[ ]  Plant Selection:  Plants in Chinese gardens are chosen to add structure and depth and accents in what can best be described as a supporting or background role.  Some plants, for example, are chosen solely for their seasonal color and their roles in how the garden looks through each season of the year.  

Among the plants chosen for these purposes in a great many classic Chinese gardens are bamboo, willow, pine, peony, mums and cherry.

[ ]  The Rockwork:  No Chinese garden could ever be complete without a stone or stone grouping that make up its rockery – the key, defining characteristic of the vast majority of classic Chinese gardens.  

The importance of this feature cannot be overstated.  These fantastically shaped stones, called T’ai Hu because most of the important ones come from a lake of that name, have been worn by time and the elements and are prized for what seem to Western eyes to be near-grotesque shapes.  (On my trip, I spent a lot of time photographing these stones.  This amused my hosts, who seemed puzzled that a Westerner would pay so much attention to their “rocks.”)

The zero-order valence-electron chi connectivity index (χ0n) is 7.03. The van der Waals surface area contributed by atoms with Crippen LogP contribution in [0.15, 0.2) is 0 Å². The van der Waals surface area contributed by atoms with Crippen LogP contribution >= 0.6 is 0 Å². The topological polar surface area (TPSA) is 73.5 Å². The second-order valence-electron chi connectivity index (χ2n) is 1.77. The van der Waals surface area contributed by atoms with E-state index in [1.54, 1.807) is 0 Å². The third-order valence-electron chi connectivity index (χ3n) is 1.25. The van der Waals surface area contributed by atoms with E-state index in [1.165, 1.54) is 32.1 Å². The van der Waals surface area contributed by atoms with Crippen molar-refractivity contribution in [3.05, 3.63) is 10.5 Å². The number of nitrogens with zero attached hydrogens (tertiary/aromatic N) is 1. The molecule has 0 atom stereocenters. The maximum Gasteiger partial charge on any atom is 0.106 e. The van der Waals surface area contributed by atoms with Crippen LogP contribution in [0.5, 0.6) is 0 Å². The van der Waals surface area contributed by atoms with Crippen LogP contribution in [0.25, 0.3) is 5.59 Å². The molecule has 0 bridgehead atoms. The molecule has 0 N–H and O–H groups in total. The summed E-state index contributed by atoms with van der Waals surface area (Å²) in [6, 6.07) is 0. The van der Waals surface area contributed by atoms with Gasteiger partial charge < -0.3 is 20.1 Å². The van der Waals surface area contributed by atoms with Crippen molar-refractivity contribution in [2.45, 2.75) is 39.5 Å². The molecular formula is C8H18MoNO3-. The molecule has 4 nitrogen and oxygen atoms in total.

In the older gardens, the designers (many of whom also were painters) spent a good deal of time putting these limestone boulders into fantastic shapes and formations that brought strength and harmony to the garden spaces.  The tradition is so powerful that the same attention is paid to rockeries in new gardens as well and how the stone formations work in relation to the rest of the space.